Monday, March 14, 2011

Ruling Out B12 Deficiency Memory Loss

B12 deficiency is one of the most frequently missed diagnoses when neurological problems such as memory loss begins to appear.  There are many reasons why...

  1. B12 deficiency can be present without frank anemia, yet many doctors do not know nor acknowledge this.
  2. B12 is not always absorbed properly, even when given orally in massive doses.  Injections may be necessary.
  3. B12 deficiency is frequently overlooked and not tested, even when symptoms of deficiency are present.
  4. The wrong tests are often use to detect B12 deficiency.  The best tests for detection are: Methylmalonic acid, and Homocysteine.  The B12 test is considered an unreliable indicator of B12 status in any one individual.
  5. B12 deficiency can be hidden when the patient mistakenly supplements folic acid or a multi-vitamin with folic acid as a component.
  6. When testing is done to find B12 problems, those tests will often come back without flags even though the patient is suffering deficiency serious enough to cause permanent neurologic damage.
  7. "Normal" ranges for direct B12 testing reflect the point at which anemia becomes a problem, but by the time the patient is at that low level, neurological damage has likely already occurred. 
  8. Doctors often assume that if B12 deficiency is a problem, eventually the patient will become anemic and treatment can be started at that time.  In cases of malabsorption this is not always the case, and patients can go for years suffering neurologic damage and not be aware of it.
  9. Medications frequently taken by adults such as stomach preparations can cause a depletion of B12 because they stop the excretion of a special stomach acid called Intrinsic Factor that is necessary to carry the B12 from the digestive system into the blood stream.  Doctors often don't know about this correlation, and patients often forget to tell their doctors they take these OTC meds.
B12 is vital to the nervous system.  Without enough B12, the myelin sheath that surrounds our nerves cannot heal themselves nor regenerate, and damage eventually occurs. As a result, B12 deficiency can also masquerade as Multiple Sclerosis.

B12 is integral in something called the Methylation Process in which other metabolites are formed which are necessary for our health.  If you are an Alzheimer's or Dementia Health Activist, you should be very familiar with the methylation process, how it works and what can happen when things go wrong with it, because it is intimately tied to Alzheimer's and dementias as well as our neurologic health.  Without these metabolites, our bodies become severely unbalanced and our overall health suffers. The methylation process is also one of the ways our bodies rids itself of harmful homocysteine - a dangerous inflammatory compound linked to cardiac problems and brain atrophy.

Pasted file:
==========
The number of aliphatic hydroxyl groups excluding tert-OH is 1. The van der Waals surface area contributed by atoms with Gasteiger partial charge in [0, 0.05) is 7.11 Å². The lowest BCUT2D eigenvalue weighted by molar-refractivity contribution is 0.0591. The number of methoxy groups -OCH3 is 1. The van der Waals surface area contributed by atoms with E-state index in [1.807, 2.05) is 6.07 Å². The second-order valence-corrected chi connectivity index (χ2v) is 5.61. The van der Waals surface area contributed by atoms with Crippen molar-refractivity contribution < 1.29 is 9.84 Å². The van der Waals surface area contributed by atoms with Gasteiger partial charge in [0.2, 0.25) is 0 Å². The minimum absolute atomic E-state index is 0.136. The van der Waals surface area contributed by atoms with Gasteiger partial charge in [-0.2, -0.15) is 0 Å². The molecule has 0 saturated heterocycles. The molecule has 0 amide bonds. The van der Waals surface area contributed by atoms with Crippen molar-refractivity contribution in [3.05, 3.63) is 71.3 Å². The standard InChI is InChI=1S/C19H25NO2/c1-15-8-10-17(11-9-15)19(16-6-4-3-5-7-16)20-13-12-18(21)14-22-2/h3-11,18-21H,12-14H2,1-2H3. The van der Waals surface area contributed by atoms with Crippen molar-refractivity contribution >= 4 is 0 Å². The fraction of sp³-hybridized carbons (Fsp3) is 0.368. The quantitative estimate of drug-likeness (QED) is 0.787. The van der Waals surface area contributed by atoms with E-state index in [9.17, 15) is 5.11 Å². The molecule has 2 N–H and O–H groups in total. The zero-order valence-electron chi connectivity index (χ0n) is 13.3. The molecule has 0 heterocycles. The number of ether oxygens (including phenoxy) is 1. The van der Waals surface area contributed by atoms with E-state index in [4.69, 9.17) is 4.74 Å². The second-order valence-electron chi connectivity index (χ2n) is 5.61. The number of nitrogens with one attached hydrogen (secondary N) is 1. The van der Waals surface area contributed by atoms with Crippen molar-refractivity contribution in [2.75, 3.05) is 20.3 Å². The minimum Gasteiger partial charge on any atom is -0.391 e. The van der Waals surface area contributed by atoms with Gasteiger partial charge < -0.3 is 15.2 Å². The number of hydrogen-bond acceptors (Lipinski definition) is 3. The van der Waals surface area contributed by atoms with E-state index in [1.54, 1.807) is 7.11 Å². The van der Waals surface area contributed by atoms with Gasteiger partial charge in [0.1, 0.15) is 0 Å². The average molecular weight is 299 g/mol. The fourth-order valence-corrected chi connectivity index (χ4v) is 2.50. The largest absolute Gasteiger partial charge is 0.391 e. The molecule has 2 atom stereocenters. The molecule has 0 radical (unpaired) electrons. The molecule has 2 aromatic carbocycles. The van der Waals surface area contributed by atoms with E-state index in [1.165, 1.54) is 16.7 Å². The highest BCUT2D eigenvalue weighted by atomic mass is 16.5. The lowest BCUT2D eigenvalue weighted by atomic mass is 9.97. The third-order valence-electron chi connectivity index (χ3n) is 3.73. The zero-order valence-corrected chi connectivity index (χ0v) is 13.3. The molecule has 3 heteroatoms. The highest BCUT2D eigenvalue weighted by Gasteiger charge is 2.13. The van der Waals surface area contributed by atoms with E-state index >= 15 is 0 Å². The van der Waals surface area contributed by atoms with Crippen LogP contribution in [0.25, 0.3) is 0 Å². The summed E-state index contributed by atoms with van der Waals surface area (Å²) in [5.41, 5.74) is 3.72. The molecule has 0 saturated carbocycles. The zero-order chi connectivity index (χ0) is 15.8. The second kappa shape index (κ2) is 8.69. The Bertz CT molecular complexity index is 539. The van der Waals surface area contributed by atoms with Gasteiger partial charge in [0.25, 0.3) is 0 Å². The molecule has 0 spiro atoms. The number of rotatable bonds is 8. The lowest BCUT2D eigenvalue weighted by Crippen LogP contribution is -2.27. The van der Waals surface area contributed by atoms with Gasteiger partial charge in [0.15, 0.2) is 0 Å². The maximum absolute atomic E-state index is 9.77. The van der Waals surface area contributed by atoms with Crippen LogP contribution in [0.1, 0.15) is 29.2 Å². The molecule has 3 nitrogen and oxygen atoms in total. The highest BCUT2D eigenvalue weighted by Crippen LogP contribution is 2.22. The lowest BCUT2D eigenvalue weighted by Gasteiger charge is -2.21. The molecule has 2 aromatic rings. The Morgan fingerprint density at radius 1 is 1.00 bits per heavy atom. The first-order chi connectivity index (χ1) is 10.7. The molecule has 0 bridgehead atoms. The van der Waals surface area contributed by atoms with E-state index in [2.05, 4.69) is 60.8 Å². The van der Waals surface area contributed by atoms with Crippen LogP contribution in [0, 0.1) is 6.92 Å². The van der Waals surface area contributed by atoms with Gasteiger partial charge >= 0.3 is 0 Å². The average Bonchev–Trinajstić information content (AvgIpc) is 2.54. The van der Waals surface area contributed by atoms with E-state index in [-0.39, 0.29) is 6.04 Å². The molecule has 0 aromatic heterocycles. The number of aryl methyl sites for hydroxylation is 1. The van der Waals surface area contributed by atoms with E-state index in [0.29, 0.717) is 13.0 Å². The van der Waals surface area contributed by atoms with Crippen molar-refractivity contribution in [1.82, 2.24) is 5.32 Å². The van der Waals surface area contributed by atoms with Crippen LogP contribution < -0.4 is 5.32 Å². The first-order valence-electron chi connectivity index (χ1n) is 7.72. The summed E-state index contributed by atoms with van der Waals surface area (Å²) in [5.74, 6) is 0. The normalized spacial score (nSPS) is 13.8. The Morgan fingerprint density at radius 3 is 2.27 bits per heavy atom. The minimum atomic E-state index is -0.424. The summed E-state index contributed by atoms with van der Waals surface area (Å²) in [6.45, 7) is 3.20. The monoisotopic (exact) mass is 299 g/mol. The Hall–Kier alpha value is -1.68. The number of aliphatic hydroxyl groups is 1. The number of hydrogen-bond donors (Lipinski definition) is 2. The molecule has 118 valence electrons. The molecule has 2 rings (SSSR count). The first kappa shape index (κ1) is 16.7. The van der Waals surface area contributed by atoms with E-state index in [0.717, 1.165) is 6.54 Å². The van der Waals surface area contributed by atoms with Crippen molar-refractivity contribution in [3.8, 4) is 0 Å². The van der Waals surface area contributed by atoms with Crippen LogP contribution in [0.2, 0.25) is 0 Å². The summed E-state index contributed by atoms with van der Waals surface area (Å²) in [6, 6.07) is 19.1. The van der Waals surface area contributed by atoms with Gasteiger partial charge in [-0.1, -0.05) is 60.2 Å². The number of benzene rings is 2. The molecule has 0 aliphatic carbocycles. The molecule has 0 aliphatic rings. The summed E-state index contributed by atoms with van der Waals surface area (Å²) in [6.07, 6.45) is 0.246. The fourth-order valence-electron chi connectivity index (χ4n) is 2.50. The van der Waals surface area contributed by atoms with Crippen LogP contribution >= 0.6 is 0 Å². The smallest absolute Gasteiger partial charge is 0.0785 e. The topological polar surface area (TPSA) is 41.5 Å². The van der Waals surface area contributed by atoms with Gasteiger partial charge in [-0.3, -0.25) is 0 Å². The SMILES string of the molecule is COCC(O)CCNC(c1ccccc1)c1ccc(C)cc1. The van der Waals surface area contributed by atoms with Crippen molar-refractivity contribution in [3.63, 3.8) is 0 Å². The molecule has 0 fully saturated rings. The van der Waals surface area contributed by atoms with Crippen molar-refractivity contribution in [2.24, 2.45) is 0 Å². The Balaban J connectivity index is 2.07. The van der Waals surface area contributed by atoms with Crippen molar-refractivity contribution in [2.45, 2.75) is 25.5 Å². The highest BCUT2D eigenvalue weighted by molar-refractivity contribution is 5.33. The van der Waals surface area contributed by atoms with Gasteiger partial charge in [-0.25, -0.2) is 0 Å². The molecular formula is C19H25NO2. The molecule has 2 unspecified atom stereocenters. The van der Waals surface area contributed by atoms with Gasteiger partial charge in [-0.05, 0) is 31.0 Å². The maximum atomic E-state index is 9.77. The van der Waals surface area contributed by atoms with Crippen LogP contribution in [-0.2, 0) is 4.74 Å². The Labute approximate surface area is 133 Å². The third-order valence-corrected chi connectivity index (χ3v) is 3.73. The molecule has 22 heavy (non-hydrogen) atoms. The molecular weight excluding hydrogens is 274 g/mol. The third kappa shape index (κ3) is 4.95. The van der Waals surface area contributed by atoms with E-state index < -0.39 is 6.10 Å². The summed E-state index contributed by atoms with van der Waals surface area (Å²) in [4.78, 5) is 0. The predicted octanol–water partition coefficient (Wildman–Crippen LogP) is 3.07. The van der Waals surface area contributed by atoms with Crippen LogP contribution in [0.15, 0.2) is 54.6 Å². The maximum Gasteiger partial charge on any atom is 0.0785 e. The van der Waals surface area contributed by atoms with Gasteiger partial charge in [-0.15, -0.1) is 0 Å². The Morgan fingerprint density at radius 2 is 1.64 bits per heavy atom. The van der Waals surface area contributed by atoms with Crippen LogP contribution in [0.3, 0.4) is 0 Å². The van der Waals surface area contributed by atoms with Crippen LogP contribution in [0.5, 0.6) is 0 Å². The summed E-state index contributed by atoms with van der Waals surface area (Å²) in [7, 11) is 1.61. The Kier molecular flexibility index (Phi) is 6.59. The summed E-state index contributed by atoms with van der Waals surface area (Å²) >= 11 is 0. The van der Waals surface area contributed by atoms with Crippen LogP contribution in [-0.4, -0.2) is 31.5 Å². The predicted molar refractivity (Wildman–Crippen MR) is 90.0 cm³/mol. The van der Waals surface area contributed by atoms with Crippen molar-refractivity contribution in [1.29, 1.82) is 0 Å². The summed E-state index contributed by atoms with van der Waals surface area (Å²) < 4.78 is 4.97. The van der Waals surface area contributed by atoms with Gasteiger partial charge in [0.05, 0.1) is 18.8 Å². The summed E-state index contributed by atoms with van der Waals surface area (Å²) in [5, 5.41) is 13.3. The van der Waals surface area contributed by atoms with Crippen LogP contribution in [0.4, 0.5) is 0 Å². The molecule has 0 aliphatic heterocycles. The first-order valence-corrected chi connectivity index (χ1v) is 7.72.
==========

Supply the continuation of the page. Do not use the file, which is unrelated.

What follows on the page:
It takes years to become deficient in B12 because a great deal of it is stored within the liver and it takes a long time to deplete those stores.

Here are some interesting articles on the Methylation process and how it relates to Alzheimer's Disease:

Clinical Chemistry
Life Extension Vitamins article
Dr Ray Sahelian

My story:

I began having serious memory difficulties.  I was afraid maybe I had an early onset dementia.  I went to my doctors, but until I asked for specific testing to be done - indeed I had to insist on it - nobody knew I had a problem with my B12 status.  In fact, the neurologist I asked looked me square in the face and was angry with me, telling me "You are not deficient in anything.  I can tell just by looking at you.  If you are deficient I would know."  He agreed only to run a single test for me - the B12 test.  When it came back dismally low, I was immediately tested for the other levels  I requested, and given immediate B12 injections.  When I requested records from other doctors I'd had in the past, I found that I had been tested and diagnosed as B12 deficient for many years before anybody ever told me.

It turns out that my deficiency went on for so long that I have permanent damage to contend with every day of my life.

When I talked to my doctors about what happened to me, most shrugged their shoulders.  A couple admitted to me that they literally get almost nothing on vitamin deficiencies in medical school.  They didn't know in most cases even the tests that needed to be ordered to find them, let alone what to do if they came back bad.

I post this today as a warning to those friends of mine in the Alzheimer's Disease and Multiple Sclerosis worlds - - Get yourself and your family members tested.  Make sure your doctors use the appropriate testing methods to find a deficiency - Methylmalonic Acid and Homocysteine should always be ordered along with a B12 status test.  Check on the price of this testing as shopping around can be important.  I've paid as little as $150 for all these tests, and as much as $3000 for the very same tests.  Getting them through your doctor's office is usually the cheapest method.  The hospital lab I've found is usually the highest price.

Taking B12 injections is a very small thing.  You can get them through your doctor's office, or give them to yourself.  One of my most popular blog posts contains far more information on B12 deficiency as well as instructions and a video that tells how to give yourself injections to fix the problem.  You can find it here:  B12 Injection Basics

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